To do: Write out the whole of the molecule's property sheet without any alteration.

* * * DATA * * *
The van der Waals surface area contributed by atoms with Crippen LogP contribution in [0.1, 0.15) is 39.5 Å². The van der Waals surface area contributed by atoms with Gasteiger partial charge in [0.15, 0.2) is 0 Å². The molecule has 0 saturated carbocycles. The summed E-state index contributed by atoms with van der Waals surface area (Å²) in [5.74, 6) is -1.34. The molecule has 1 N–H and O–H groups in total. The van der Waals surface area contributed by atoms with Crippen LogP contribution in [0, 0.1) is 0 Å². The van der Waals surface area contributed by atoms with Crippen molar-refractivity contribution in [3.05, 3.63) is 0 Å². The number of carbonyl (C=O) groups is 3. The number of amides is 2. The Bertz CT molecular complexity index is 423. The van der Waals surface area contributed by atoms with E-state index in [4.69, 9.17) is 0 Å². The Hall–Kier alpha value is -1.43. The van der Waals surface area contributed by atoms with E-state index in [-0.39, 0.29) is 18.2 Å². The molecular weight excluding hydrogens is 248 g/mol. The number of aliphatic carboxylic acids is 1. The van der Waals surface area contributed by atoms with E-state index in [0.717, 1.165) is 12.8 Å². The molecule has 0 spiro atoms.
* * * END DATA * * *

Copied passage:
The van der Waals surface area contributed by atoms with Crippen LogP contribution in [0.1, 0.15) is 39.5 Å². The van der Waals surface area contributed by atoms with Gasteiger partial charge in [0.15, 0.2) is 0 Å². The molecule has 0 saturated carbocycles. The summed E-state index contributed by atoms with van der Waals surface area (Å²) in [5.74, 6) is -1.34. The molecule has 1 N–H and O–H groups in total. The van der Waals surface area contributed by atoms with Crippen LogP contribution in [0, 0.1) is 0 Å². The van der Waals surface area contributed by atoms with Crippen molar-refractivity contribution in [3.05, 3.63) is 0 Å². The number of carbonyl (C=O) groups is 3. The number of amides is 2. The Bertz CT molecular complexity index is 423. The van der Waals surface area contributed by atoms with E-state index in [4.69, 9.17) is 0 Å². The Hall–Kier alpha value is -1.43. The van der Waals surface area contributed by atoms with E-state index in [-0.39, 0.29) is 18.2 Å². The molecular weight excluding hydrogens is 248 g/mol. The number of aliphatic carboxylic acids is 1. The van der Waals surface area contributed by atoms with E-state index in [0.717, 1.165) is 12.8 Å². The molecule has 0 spiro atoms.